A top U.S. politician visiting South Sudan says he will urge colleagues to maintain assistance to the country despite severe cuts in foreign aid proposed by the Trump administration.
Senator Christopher Coons (D-Delaware), who is in rebel-controlled Ganyiel of former Unity State this week, said he was shocked to learn that the town's entire population depends on humanitarian agencies for food.
The senator noted there are no roads going into and out of Ganyiel, so all equipment and relief aid must be delivered by air, which is extremely expensive.
“We will have to make stronger arguments for why particular U.N. missions and particular countries should remain a priority," Coons told VOA's South Sudan in Focus on Monday.
"South Sudan currently has the largest and most difficult refugee problem in the entire continent of 54 countries. I think it should remain a priority but there will be some difficult negotiations between Congress and the Trump administration,” said Coons.
Since the outbreak of South Sudan's conflict in late 2013, the United States has contributed at least one billion dollars toward humanitarian aid in the African country. The budget proposed by U.S. President Donald Trump would cut total U.S. aid abroad by more than 30 percent.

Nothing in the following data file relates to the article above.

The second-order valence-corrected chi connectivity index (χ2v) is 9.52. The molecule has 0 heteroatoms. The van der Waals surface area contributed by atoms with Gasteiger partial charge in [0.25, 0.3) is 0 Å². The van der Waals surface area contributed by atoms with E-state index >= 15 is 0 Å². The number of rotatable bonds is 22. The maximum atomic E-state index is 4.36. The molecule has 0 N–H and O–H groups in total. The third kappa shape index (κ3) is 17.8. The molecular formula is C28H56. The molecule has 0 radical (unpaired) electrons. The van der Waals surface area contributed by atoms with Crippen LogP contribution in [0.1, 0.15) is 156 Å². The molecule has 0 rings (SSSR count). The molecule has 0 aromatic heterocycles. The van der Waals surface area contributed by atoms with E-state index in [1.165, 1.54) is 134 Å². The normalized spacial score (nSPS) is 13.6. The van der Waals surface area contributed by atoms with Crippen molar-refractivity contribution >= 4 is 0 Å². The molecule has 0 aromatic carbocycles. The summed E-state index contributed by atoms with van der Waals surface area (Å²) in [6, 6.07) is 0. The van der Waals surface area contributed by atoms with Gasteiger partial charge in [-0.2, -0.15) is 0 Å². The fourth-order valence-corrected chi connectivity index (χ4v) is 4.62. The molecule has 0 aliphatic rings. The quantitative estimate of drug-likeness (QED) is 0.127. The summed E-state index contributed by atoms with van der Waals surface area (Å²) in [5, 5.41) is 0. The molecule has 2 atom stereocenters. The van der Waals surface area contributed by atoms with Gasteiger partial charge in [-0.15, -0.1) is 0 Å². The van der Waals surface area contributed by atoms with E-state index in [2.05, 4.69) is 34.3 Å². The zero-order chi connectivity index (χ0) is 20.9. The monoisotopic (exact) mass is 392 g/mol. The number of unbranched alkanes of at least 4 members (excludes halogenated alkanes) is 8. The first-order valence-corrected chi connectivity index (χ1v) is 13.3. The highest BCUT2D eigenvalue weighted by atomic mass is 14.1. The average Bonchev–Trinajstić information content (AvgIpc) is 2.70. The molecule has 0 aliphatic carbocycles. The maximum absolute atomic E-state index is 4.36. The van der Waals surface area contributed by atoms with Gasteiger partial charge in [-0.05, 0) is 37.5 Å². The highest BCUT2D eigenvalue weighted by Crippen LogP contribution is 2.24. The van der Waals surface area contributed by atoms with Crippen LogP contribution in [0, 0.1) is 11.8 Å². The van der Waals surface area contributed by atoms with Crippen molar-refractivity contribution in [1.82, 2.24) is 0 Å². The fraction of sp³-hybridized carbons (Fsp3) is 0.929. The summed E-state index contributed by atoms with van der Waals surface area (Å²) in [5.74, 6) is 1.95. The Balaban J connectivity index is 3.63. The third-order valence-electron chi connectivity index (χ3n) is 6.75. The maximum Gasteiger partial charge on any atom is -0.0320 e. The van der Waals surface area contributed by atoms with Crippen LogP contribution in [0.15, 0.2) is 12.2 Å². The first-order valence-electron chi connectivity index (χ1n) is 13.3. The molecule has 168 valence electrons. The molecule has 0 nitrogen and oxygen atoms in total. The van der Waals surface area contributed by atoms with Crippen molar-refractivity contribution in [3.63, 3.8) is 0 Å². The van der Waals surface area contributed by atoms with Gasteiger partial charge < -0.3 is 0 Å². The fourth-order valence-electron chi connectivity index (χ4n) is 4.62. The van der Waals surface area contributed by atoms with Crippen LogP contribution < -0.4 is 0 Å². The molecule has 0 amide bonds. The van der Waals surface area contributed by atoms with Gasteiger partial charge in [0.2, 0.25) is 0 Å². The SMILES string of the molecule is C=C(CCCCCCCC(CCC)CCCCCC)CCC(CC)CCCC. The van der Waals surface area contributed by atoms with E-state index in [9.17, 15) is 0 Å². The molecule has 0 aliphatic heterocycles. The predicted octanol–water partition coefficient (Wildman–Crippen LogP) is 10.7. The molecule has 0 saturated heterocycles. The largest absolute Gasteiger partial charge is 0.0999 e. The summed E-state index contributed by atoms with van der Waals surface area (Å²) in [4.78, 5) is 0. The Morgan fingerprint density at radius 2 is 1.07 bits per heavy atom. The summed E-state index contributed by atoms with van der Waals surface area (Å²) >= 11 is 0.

This marks the first visit to South Sudan for Coons, the former chairman and member of the Senate Subcommittee on African Affairs. The U.S. lawmaker also visited a refugee camp in neighboring Uganda, which hosts hundreds of thousands of South Sudanese who fled the violence back home.
Coons said he came to Ganyiel to familiarize himself with U.S.-funded projects aimed at combating hunger and health problems in the area. U.N. agencies declared two counties of former Unity State famine-stricken in February.
Coons also visited Panyijar County, which hosts tens of thousands of internally displaced persons who fled to the area from Mayendit and Leer, the two former Unity State counties hit by famine.
Panyijar County Commissioner John Tap asked Senator Coons to deliver to a message to the Trump administration.
“The Obama administration was not serious about resolving the South Sudan conflict,” said Tap. He said even if the U.S. government continues to pour millions of dollars into South Sudan for humanitarian aid, it will do nothing if there is no peace. He called the money “useless.”
Coons urged South Sudanese leaders to find workable solutions to the conflict.
“This is not the time to assume that the U.S. will always be present and will always provide support. I think that makes it an urgent time for the leaders of South Sudan to find a peaceful resolution to the widening violence and the conflict,” he said.